The Basics About Taxes and Cryptocurrency

WHAT YOU NEED TO KNOW:


  • Investors who are trading on cryptocurrencies like Bitcoin, Ethereum, and Ripple are still at a loss on how to treat it for federal income tax purposes.
  • The Internal Revenue Service issued a guidance to taxpayers in 2014 indicating that cryptocurrency will be treated as a capital asset like stocks, bonds, and other investment properties.
  • Simply put, it means that capital gains rules apply to any gains or losses.



If you are in the U.S. and not in any country where cryptocurrency gains aren’t taxed, you need to know the guidelines about taxes and cryptocurrency. You may want to understand how to account for your bitcoin or other cryptocurrency holdings before the forthcoming tax season. Here are the basic things you need to know about taxes and cryptocurrency:

  • For taxpayers buying and selling cryptocurrency like bitcoin as an investment, gains and losses are calculated the same way as buying and selling stock.
  • For taxpayers using cryptocurrency like cash (spending it for goods and services, or using it to buy other cryptocurrencies) the individual transactions may result in a gain or a loss.

Capital gains and losses are calculated by learning how much your cost basis (the cost that you pay for assets) has gone up or down from the time you acquired the cryptocurrency. You’ll know the purchase price and any related costs, like commissions, when you calculate your cost basis. A taxable event is usually a sale or allocation of an asset. In cryptocurrency, a taxable event happens when you trade it for cash or other cryptocurrencies. It’s also taxable whenever you use it to purchase goods and/or services. Another ‘taxes and cryptocurrency’ complication is that IRS doesn’t require third-party reporting for virtual currency. It means that there’s no form 1099-B or equivalent issued at the end of the tax year. Companies like Coinbase will offer a summary of transactions to help you file your taxes. However, if you withdraw cryptocurrency from an exchange, the exchange can no longer record when it happens. It’s like taking money out of the bank. That means cashing cryptocurrency out of an exchange or similar platform may be treated as a sale. The holding period is the time frame between acquisition and the taxable event.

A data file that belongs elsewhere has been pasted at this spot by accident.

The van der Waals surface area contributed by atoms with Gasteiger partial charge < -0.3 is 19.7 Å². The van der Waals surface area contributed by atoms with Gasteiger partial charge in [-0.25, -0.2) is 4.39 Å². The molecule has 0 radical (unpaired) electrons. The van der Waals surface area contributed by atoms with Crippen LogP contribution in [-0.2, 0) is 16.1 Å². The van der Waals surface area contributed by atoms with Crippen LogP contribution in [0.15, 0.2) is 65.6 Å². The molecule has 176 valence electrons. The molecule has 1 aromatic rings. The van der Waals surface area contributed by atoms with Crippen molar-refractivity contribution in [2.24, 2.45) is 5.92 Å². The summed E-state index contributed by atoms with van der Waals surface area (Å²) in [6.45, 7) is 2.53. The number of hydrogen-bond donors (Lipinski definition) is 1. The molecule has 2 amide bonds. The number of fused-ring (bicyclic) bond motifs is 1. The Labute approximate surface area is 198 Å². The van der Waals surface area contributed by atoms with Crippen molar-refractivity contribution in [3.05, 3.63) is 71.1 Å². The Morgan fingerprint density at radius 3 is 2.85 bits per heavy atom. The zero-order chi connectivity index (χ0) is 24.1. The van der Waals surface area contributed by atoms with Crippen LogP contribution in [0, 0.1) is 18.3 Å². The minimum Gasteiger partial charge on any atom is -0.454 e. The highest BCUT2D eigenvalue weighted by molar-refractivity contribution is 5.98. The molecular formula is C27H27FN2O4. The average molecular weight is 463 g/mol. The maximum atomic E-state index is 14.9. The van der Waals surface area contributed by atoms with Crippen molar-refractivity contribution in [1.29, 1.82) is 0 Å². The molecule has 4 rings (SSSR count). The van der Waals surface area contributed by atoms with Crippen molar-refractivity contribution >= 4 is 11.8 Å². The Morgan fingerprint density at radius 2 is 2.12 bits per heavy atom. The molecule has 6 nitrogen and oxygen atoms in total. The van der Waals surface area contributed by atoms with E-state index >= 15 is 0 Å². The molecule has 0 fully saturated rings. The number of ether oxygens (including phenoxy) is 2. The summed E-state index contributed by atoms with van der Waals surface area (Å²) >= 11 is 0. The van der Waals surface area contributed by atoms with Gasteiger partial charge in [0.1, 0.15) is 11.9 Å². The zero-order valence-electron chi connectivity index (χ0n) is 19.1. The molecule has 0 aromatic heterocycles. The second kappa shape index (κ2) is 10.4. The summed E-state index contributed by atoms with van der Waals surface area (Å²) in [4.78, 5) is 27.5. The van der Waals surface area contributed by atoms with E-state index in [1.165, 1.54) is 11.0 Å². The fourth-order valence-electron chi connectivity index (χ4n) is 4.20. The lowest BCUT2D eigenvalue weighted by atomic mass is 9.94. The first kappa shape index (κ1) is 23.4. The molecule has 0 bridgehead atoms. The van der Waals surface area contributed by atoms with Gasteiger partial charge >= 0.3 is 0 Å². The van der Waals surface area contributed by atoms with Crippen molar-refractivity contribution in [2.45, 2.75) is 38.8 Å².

• If you hold an asset for one year or less before a taxable event, it’s considered a short-term gain or loss.
  • If you hold an asset for more than one year before a taxable event, it’s considered a long-term gain or loss.

If you lose money, you have a capital loss for tax purposes. You can claim up to $3,000 (or $1,500 if you are married filing separately) of capital losses and the amount you lose offsets your taxable income for the tax year. In 2017, cryptocurrency has its ups and downs. For tax purposes, you just need to know the beginning and the end, what happens in between doesn’t really matter. Source: Forbes

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